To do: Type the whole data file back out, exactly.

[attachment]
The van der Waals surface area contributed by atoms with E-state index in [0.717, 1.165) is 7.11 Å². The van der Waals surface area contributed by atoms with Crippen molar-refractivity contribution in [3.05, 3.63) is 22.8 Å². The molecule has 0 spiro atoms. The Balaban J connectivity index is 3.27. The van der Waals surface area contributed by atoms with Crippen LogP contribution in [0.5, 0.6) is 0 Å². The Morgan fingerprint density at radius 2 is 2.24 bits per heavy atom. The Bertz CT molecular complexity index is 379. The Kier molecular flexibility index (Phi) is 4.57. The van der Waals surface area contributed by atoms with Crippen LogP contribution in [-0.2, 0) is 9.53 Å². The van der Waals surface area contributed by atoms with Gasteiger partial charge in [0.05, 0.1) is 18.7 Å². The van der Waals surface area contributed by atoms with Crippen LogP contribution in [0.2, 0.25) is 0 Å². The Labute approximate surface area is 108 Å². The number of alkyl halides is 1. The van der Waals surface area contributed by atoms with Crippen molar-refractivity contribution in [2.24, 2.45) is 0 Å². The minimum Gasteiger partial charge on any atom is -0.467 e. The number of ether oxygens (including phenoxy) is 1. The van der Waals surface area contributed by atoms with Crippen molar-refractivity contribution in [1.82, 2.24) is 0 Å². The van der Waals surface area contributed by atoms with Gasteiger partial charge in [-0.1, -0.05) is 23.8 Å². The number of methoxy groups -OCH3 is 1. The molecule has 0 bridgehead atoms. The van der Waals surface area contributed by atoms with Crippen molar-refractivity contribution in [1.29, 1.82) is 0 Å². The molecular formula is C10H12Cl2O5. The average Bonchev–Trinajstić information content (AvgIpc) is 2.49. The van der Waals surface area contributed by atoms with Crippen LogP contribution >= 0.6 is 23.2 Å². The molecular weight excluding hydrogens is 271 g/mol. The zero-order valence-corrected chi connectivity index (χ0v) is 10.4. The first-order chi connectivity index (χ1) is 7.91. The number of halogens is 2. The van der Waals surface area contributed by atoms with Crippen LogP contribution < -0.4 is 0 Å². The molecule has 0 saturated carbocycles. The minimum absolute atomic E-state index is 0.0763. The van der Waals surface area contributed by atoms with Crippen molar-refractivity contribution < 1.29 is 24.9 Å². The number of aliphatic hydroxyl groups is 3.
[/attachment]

The van der Waals surface area contributed by atoms with E-state index in [0.717, 1.165) is 7.11 Å². The van der Waals surface area contributed by atoms with Crippen molar-refractivity contribution in [3.05, 3.63) is 22.8 Å². The molecule has 0 spiro atoms. The Balaban J connectivity index is 3.27. The van der Waals surface area contributed by atoms with Crippen LogP contribution in [0.5, 0.6) is 0 Å². The Morgan fingerprint density at radius 2 is 2.24 bits per heavy atom. The Bertz CT molecular complexity index is 379. The Kier molecular flexibility index (Phi) is 4.57. The van der Waals surface area contributed by atoms with Crippen LogP contribution in [-0.2, 0) is 9.53 Å². The van der Waals surface area contributed by atoms with Gasteiger partial charge in [0.05, 0.1) is 18.7 Å². The van der Waals surface area contributed by atoms with Crippen LogP contribution in [0.2, 0.25) is 0 Å². The Labute approximate surface area is 108 Å². The number of alkyl halides is 1. The van der Waals surface area contributed by atoms with Crippen molar-refractivity contribution in [2.24, 2.45) is 0 Å². The minimum Gasteiger partial charge on any atom is -0.467 e. The number of ether oxygens (including phenoxy) is 1. The van der Waals surface area contributed by atoms with Crippen molar-refractivity contribution in [1.82, 2.24) is 0 Å². The van der Waals surface area contributed by atoms with Gasteiger partial charge in [-0.1, -0.05) is 23.8 Å². The number of methoxy groups -OCH3 is 1. The molecule has 0 bridgehead atoms. The van der Waals surface area contributed by atoms with Crippen molar-refractivity contribution in [1.29, 1.82) is 0 Å². The molecular formula is C10H12Cl2O5. The average Bonchev–Trinajstić information content (AvgIpc) is 2.49. The van der Waals surface area contributed by atoms with Crippen LogP contribution >= 0.6 is 23.2 Å². The molecular weight excluding hydrogens is 271 g/mol. The zero-order valence-corrected chi connectivity index (χ0v) is 10.4. The first-order chi connectivity index (χ1) is 7.91. The number of halogens is 2. The van der Waals surface area contributed by atoms with Crippen LogP contribution < -0.4 is 0 Å². The molecule has 0 saturated carbocycles. The minimum absolute atomic E-state index is 0.0763. The van der Waals surface area contributed by atoms with Crippen molar-refractivity contribution < 1.29 is 24.9 Å². The number of aliphatic hydroxyl groups is 3.